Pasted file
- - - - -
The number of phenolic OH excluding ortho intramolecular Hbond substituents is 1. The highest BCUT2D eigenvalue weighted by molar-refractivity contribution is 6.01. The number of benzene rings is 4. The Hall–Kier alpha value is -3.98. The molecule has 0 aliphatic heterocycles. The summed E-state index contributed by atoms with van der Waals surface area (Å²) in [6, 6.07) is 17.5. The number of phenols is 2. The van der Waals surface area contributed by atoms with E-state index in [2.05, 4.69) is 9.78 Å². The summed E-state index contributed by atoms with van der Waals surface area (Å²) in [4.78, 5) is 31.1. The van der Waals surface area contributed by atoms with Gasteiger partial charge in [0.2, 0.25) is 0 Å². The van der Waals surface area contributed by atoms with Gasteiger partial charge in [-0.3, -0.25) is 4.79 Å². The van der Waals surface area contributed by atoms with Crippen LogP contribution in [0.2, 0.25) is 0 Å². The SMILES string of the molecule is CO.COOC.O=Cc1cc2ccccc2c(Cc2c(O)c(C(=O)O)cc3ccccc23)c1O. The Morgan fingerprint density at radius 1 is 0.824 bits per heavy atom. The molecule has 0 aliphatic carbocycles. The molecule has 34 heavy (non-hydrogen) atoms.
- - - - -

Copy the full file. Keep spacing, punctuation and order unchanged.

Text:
The number of phenolic OH excluding ortho intramolecular Hbond substituents is 1. The highest BCUT2D eigenvalue weighted by molar-refractivity contribution is 6.01. The number of benzene rings is 4. The Hall–Kier alpha value is -3.98. The molecule has 0 aliphatic heterocycles. The summed E-state index contributed by atoms with van der Waals surface area (Å²) in [6, 6.07) is 17.5. The number of phenols is 2. The van der Waals surface area contributed by atoms with E-state index in [2.05, 4.69) is 9.78 Å². The summed E-state index contributed by atoms with van der Waals surface area (Å²) in [4.78, 5) is 31.1. The van der Waals surface area contributed by atoms with Gasteiger partial charge in [0.2, 0.25) is 0 Å². The van der Waals surface area contributed by atoms with Gasteiger partial charge in [-0.3, -0.25) is 4.79 Å². The van der Waals surface area contributed by atoms with Crippen LogP contribution in [0.2, 0.25) is 0 Å². The SMILES string of the molecule is CO.COOC.O=Cc1cc2ccccc2c(Cc2c(O)c(C(=O)O)cc3ccccc23)c1O. The Morgan fingerprint density at radius 1 is 0.824 bits per heavy atom. The molecule has 0 aliphatic carbocycles. The molecule has 34 heavy (non-hydrogen) atoms.